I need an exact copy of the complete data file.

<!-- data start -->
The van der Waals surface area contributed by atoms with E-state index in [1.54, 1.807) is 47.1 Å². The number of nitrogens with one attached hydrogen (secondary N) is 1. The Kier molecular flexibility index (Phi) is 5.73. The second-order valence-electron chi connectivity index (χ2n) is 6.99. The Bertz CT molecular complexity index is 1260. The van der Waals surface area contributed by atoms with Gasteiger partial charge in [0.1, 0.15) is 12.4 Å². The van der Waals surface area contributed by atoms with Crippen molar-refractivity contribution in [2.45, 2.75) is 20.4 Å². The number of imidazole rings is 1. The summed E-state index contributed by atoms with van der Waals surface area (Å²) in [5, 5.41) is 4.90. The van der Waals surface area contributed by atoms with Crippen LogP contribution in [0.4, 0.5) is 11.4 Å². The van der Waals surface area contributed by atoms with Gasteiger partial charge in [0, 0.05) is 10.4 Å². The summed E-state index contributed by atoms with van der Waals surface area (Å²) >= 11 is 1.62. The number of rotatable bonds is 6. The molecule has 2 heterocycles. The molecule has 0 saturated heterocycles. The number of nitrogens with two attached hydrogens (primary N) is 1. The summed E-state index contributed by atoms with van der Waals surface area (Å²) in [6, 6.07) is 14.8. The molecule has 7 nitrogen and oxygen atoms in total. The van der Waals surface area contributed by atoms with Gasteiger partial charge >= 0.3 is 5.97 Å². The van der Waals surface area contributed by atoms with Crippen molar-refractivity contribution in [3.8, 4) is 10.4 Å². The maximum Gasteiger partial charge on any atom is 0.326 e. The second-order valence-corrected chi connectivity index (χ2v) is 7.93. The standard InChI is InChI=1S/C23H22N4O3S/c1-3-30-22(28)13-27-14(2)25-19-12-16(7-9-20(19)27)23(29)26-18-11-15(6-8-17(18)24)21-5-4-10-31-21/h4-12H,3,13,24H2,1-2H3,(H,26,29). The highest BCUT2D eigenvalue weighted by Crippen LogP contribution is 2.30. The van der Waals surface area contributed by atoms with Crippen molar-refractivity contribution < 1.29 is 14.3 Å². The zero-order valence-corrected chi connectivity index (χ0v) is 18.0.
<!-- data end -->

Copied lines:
The van der Waals surface area contributed by atoms with E-state index in [1.54, 1.807) is 47.1 Å². The number of nitrogens with one attached hydrogen (secondary N) is 1. The Kier molecular flexibility index (Phi) is 5.73. The second-order valence-electron chi connectivity index (χ2n) is 6.99. The Bertz CT molecular complexity index is 1260. The van der Waals surface area contributed by atoms with Gasteiger partial charge in [0.1, 0.15) is 12.4 Å². The van der Waals surface area contributed by atoms with Crippen molar-refractivity contribution in [2.45, 2.75) is 20.4 Å². The number of imidazole rings is 1. The summed E-state index contributed by atoms with van der Waals surface area (Å²) in [5, 5.41) is 4.90. The van der Waals surface area contributed by atoms with Crippen LogP contribution in [0.4, 0.5) is 11.4 Å². The van der Waals surface area contributed by atoms with Gasteiger partial charge in [0, 0.05) is 10.4 Å². The summed E-state index contributed by atoms with van der Waals surface area (Å²) >= 11 is 1.62. The number of rotatable bonds is 6. The molecule has 2 heterocycles. The molecule has 0 saturated heterocycles. The number of nitrogens with two attached hydrogens (primary N) is 1. The summed E-state index contributed by atoms with van der Waals surface area (Å²) in [6, 6.07) is 14.8. The molecule has 7 nitrogen and oxygen atoms in total. The van der Waals surface area contributed by atoms with Gasteiger partial charge >= 0.3 is 5.97 Å². The van der Waals surface area contributed by atoms with Crippen molar-refractivity contribution in [3.8, 4) is 10.4 Å². The maximum Gasteiger partial charge on any atom is 0.326 e. The second-order valence-corrected chi connectivity index (χ2v) is 7.93. The standard InChI is InChI=1S/C23H22N4O3S/c1-3-30-22(28)13-27-14(2)25-19-12-16(7-9-20(19)27)23(29)26-18-11-15(6-8-17(18)24)21-5-4-10-31-21/h4-12H,3,13,24H2,1-2H3,(H,26,29). The highest BCUT2D eigenvalue weighted by Crippen LogP contribution is 2.30. The van der Waals surface area contributed by atoms with Crippen molar-refractivity contribution < 1.29 is 14.3 Å². The zero-order valence-corrected chi connectivity index (χ0v) is 18.0.